17 February, 2008

Simple milk loaf

I mostly bake my own bread but in quite a haphazard fashion, because I have to fit it around all the other things I do in a day. So I produce four loaves roughly using a recipe from Elizabeth David's brilliant book on bread, and kneading, leaving, proving the bread as and when it and I are ready.

Today was different. I used Dan Lepard's lovely book The Handmade Loaf. The recipe is the Simple milk loaf. In addition and unusually for me I was using fresh yeast which I bought from the local baker.

So to the recipe:

1 1/2 tsp fresh yeast crumbled
350 g whole milk at 20 degrees C
20 g golden or maple syrup (I used maple)
250 g plain white flour
250 g strong white flour
1 1/4 tsp fine sea salt
25 g warm melted unsalted butter

In a large bowl, whisk the yeast with the milk and syrup. Add the flours and the salt, and squidge the lot together with your hands until you have a soft sticky dough and the flour and liquid have evenly combined. Pour over the warm melted butter, and then squeeze this into the dough. Scrape any remaining dough from your hands, cover the bowl and leave for 10 minutes. Rub 1 tsp of olive or corn oil on the work-surface and knead the dough for 10 seconds, ending with the dough in a smooth round ball.

Wipe the bowl clean and rub with 1 tsp olive oil, return the dough to it, cover and leave for a further 10 minutes. Repeat this light kneading twice more, at 10 minute intervals, then leave the dough for 30 minutes.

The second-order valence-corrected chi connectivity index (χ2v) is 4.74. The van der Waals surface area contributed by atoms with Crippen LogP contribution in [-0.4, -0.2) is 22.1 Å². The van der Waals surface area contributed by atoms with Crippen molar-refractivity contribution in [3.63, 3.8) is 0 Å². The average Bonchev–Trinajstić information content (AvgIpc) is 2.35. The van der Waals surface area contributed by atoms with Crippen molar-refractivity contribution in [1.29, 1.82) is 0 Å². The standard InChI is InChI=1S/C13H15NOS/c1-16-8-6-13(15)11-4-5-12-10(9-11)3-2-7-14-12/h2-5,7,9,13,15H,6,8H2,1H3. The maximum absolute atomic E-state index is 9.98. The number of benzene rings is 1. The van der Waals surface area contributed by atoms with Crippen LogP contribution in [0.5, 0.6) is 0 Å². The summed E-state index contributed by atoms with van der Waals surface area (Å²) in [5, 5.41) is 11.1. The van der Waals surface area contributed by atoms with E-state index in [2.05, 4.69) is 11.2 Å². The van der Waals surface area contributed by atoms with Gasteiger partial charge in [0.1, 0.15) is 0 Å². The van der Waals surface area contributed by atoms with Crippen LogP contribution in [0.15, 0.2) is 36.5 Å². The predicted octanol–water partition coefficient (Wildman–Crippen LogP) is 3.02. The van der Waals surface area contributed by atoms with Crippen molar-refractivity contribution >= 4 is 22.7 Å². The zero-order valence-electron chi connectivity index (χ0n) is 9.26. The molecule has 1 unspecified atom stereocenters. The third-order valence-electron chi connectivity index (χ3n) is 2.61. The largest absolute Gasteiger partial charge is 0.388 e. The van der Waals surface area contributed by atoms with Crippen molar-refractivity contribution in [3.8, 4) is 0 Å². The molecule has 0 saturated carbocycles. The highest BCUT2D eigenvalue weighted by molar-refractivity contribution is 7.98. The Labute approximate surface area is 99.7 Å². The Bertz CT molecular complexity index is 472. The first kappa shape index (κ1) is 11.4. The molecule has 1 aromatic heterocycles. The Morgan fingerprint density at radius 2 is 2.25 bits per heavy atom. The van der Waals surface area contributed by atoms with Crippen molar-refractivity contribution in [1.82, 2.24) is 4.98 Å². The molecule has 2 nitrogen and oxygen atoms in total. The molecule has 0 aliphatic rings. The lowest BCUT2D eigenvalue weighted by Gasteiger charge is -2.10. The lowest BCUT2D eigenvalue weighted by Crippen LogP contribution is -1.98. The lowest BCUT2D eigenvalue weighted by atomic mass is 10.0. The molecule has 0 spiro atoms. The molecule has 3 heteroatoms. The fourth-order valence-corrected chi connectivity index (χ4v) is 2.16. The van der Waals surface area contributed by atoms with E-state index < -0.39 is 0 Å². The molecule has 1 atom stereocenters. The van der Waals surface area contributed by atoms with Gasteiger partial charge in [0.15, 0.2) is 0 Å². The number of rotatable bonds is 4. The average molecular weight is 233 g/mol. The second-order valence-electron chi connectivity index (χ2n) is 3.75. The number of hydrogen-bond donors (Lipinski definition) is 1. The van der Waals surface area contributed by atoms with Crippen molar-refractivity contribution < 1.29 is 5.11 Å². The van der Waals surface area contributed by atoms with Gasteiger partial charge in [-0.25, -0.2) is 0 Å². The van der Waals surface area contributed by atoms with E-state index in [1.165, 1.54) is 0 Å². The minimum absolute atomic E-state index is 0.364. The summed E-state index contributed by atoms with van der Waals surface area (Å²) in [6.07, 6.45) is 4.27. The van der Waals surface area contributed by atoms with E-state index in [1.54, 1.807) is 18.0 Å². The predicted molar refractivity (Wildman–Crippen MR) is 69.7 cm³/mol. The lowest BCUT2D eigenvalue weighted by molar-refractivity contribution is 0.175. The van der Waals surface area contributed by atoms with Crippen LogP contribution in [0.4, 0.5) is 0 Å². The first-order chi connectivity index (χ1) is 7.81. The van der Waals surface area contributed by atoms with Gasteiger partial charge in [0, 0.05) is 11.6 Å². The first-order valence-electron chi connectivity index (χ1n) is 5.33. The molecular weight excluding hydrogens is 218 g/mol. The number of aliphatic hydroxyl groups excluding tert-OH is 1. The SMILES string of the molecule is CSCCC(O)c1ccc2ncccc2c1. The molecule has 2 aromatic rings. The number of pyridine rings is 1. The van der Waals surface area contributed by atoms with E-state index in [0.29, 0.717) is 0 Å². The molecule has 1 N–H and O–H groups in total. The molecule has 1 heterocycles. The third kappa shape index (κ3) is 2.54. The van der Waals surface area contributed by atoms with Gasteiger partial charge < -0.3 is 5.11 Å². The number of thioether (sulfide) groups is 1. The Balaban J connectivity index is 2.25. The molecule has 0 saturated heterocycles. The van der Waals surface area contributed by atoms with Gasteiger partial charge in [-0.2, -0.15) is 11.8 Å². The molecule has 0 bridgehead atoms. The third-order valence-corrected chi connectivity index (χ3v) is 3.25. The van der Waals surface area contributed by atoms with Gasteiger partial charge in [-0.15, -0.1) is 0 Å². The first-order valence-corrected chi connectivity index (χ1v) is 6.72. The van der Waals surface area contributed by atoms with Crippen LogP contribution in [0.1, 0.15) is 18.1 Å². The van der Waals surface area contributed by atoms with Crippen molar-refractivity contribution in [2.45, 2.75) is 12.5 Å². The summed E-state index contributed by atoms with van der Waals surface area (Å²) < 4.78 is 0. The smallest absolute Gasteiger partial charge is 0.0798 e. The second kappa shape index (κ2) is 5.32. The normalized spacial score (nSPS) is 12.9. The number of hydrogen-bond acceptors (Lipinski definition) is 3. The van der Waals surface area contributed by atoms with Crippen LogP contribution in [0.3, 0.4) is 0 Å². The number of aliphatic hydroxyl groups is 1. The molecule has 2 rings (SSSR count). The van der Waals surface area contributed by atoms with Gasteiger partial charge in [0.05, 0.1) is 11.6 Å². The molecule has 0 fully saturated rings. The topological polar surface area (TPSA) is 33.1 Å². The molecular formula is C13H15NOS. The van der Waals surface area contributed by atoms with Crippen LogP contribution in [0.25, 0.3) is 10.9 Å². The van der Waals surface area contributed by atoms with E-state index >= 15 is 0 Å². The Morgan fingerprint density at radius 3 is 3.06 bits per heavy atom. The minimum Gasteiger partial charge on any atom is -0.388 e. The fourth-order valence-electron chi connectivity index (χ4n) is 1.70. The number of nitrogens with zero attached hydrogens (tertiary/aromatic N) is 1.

Grease and flour a deep loaf tin (12 x 19 cm). Divide the dough into two equal pieces and shape each into a ball. Drop them side-by-side into the prepared tin, cover with a cloth, and leave to rise for 1 1/2 hours, or until almost doubled in height.

Preheat the oven to 210 degrees centigrade. Brush the top of the loaf with a little cream or milk, and bake for 15 minutes, then lower the heat to 180 degrees centigrade and bake for a
further 25-30 minutes, or until the top of the loaf is a shiny dark brown, and the loaf has come away from the sides of the tin. Remove from the tin, and leave to cool on a wire rack.

The girls and I tried a slice. It was delicious. Lovely texture, soft, slightly sweet. It should make good sandwiches which is what Dan Lepard recommends it for. I wonder what it would be like if you add a little wholemeal.

I have a problem with my wholemeal flour. I always try to buy flour in bulk online from a good nearish mill. The latest batch came from Bacheldre which has won awards for its flour and is in the same county as us. The white unrefined unbleached is lovely flour. Makes a delicious loaf with good texture and a slightly nutty flavour. The wholemeal is a disappointment. On its own the loaf barely rises and comes out unbelievably worthy feeling with the toughest crust. I am now mixing it with the white in roughly 1/3 wholemeal to 2/3 white proportions. I keep wondering if it is something I am doing but I didn't have this problem with the flour from my previous supplier.

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